Urban and spatial planning has long been difficult to achieve in Cambodia due to the government’s lack of a proper framework to integrate policies needed to handle the growth of rural and urban populations.
While the Phnom Penh Master Plan 2035 has supposedly been approved, after over a decade of work by local stakeholders with the support of international non-governmental organizations, the Battambang Land Use Master Plan 2030 was among the first plans to be adopted by the National Committee for Land Management and Urban Planning (NCLMUP) early last year.
Thomas Hänert, land management advisor to GIZ – the German agency that helped fund and develop the plan – said that the plan had been in the works since 2003. However, without a legal framework in place to initiate such a plan, it was not until a 2011 national spatial planning policy was adopted, and by Royal decree, that the NCLMUP was formed to validate an urban land use policy.
After another four years of analysis, the Battambang master plan was officially acknowledged.
“Spatial plans are needed to guide a sustainable territorial development [while] integrating the various competing demands [for] land,” Hänert said, adding that these types of plans are in dire need when factoring in rapid urbanisation and dynamic change.
“An approved plan also increases accountability of the local government, as it provides a clear message of what is envisaged for a town, district or province,” he said.
According to Walter Koditek, an urban development expert who participated in the drafting of the plan, the plan does not only satisfy the future infrastructure for the city, but it also demarcates 14 different zoning criteria that include residential, commercial and public space.
The plan is buoyed by a statistical analysis of a projected annual growth of 2.5 per cent. With additional cooperation from a technical assistance team that led to an Asian Development Bank-financed sewage, drainage and wastewater treatment plant, the plan also focused on green sustainability.
“We developed a ‘green system’ for the city and its surroundings, which has to a significant extent already been implemented,” he said, adding that with a new public garden along the river, some 16,000 trees are being planted.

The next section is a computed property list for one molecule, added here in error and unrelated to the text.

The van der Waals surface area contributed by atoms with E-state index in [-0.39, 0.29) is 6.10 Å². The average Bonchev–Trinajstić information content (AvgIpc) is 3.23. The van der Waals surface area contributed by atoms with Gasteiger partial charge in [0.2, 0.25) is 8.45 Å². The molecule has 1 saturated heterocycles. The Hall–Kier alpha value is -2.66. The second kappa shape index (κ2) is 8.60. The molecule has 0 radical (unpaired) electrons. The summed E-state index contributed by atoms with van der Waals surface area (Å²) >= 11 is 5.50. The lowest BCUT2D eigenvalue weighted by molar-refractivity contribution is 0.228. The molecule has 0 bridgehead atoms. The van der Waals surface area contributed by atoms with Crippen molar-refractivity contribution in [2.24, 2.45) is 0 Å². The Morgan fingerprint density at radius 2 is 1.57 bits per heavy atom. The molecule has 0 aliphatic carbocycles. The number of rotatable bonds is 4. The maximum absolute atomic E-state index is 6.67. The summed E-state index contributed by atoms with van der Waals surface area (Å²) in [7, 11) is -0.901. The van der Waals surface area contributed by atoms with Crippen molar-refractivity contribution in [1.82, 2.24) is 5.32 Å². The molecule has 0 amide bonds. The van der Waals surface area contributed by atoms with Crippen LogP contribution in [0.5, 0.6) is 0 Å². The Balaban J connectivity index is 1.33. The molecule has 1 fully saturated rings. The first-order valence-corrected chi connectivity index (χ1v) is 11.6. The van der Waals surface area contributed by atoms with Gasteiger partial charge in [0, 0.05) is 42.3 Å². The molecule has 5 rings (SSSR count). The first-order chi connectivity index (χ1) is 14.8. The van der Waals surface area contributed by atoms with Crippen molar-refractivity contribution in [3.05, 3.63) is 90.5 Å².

However, prior to the official adoption of the plan, Koditek believes that some awareness campaigns did prevent “at least some of the irreversible mistakes” that come with modernisation.
While the plan itself had determined areas to protect the old city centre between National Roads 1 and 3, those areas could not be significantly regulated to preserve some of Battambang’s architectural heritage.
Although the master land use plan will be a guideline for making local policy decisions, Koditek believes that preserving the architectural legacy may be difficult, until full national building regulations are adopted.
“In my opinion, UNESCO will definitely be needed to develop a safeguards [or] management plan for the heritage area, otherwise there will not be enough capacity and also not enough ownership to make this a success,” he said.
Hänert said that GIZ is currently advising the municipality about incorporating building regulations to complement the land use master plan.
Nevertheless, the land use master plan and the decade-long pursuit towards ratification have “influenced ongoing planning processes in various provinces, districts and cities, most notably in Battambang province itself where spatial planning capacities on the provincial level are outstanding in the Cambodian context,” he said.